21 of 23 people found the following review helpful
Loking at the trees - not the forest,
This review is from: The Great Depression Ahead: How to Prosper in the Debt Crisis of 2010 - 2012 (Paperback)
The title of the review refers to numerous critics who have nit-picked this book from several angles while ignoring its basic premise. Dent is a prognosticator - not an economist much less a prophet. He studies general trends and makes fairly reasonable (and timely) assertions and sometimes correct forecasts. It is silly yet fascinating to make specific predictions adn they should not be taken seriously. There are too many unknowns for long-term pinpointing.
Dent's thesis is that economic health is a function of demographics; innovation derives from a stream of young ideas; spending is primarily a function of age and nations that grow will thrive. This is the forest. The trees are things like war, depression, bubbles, commodities and markets.
I agree with the thrust of his assertion. It's obvious that nations like Germany, Italy, Russia, Japan and others with declining populations will fare poorly in the future. They will lack not only young innovators but also the mindset required for innovation. With fewer workers and more on the dole the financial burden will become onerous. In many places it already has.
My major complaint is Dent's mixing apples and oranges. He correctly describes how the West has given the developing world a head start, compressing modern industrialization into decades rather than the centuries required by Europe. This phenomenon is a result of technological advances. Yet, he still maintains that other cycles will go on as before - 3,000 years, 500, 250, 8, 15, 10, etc. (He introduces so many cycles, charts, swings and growth curves that they become blurred.) What will happen when artificial intelligence,robotics, nanotech and bioengineering reach advanced stages of development? My guess is that all best are off.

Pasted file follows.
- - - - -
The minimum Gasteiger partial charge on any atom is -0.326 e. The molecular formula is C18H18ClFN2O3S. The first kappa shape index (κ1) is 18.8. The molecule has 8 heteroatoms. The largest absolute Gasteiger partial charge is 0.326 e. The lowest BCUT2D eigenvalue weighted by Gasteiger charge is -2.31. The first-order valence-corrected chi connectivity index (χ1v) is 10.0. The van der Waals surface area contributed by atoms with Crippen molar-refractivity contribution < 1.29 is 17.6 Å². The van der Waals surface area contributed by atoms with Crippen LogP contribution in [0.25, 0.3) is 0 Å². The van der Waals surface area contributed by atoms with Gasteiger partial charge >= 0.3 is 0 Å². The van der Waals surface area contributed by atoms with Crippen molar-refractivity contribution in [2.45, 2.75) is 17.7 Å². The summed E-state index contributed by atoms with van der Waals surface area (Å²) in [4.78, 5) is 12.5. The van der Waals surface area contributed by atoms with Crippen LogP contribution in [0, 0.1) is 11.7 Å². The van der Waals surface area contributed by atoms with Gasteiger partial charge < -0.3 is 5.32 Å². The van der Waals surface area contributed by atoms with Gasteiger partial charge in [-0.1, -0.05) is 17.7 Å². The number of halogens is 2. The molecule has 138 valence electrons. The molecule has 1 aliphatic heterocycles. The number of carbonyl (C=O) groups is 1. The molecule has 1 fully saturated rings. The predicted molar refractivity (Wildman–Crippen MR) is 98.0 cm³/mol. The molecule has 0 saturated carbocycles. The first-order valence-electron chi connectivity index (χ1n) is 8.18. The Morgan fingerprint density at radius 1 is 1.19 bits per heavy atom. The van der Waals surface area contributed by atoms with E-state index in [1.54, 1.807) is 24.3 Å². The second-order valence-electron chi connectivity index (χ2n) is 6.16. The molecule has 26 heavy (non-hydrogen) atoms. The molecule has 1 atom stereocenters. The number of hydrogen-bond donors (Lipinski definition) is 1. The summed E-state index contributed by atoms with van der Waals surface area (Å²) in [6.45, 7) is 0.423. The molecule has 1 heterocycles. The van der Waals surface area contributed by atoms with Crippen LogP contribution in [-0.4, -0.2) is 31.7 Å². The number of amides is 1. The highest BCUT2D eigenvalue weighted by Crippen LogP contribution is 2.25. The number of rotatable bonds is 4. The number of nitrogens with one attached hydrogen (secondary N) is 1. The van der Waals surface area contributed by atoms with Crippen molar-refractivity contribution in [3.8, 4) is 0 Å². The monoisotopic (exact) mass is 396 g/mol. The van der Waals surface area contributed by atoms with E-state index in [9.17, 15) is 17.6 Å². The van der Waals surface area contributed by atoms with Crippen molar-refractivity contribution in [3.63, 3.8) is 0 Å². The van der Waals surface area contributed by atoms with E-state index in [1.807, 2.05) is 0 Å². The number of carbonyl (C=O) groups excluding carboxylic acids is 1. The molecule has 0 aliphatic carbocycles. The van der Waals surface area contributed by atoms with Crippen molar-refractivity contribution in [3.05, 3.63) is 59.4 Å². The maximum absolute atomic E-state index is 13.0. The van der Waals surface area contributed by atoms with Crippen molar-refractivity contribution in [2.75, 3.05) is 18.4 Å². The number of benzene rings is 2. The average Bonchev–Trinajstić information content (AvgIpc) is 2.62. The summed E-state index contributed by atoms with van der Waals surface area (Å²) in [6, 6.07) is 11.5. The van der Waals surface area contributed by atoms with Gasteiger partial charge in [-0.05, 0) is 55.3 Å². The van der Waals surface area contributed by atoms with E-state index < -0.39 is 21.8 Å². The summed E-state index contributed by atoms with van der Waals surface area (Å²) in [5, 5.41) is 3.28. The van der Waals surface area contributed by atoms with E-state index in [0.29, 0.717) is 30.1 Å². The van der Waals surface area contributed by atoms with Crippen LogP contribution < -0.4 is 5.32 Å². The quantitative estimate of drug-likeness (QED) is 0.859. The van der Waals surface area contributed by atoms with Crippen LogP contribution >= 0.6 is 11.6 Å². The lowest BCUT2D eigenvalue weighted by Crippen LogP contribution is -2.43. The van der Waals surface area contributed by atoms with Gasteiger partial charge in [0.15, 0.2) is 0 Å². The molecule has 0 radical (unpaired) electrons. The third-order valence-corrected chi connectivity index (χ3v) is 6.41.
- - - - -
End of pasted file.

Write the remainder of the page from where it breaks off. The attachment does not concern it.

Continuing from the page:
Other uncertainties: Deflation (not inflation), a strengthening dollar, "resolution of federal debt" (not to mention solving the problem of Social Security and Medicare), a "Democratic trend" in the electorate and India as the eventual number one. My Grade: B-
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Initial post: Feb 13, 2011 11:39:42 PM PST
Very helpful review. With all those cycles going on, it'll be difficult to later evaluate how good Dent's prognostications were. Also, the uncertainties you listed are enormous. I also wonder whether he takes the state of education as a whole into consideration as an important demogaphic trend. Thanks, Avid Reader. John
Posted on Jul 20, 2011 9:57:12 PM PDT
Anshuman Arun says:
India will definitely regain its position as the world's largest economy in the next 35 years or so. Dent is right.
In reply to an earlier post on Mar 21, 2013 7:35:23 PM PDT
[Deleted by the author on Mar 21, 2013 7:36:13 PM PDT]
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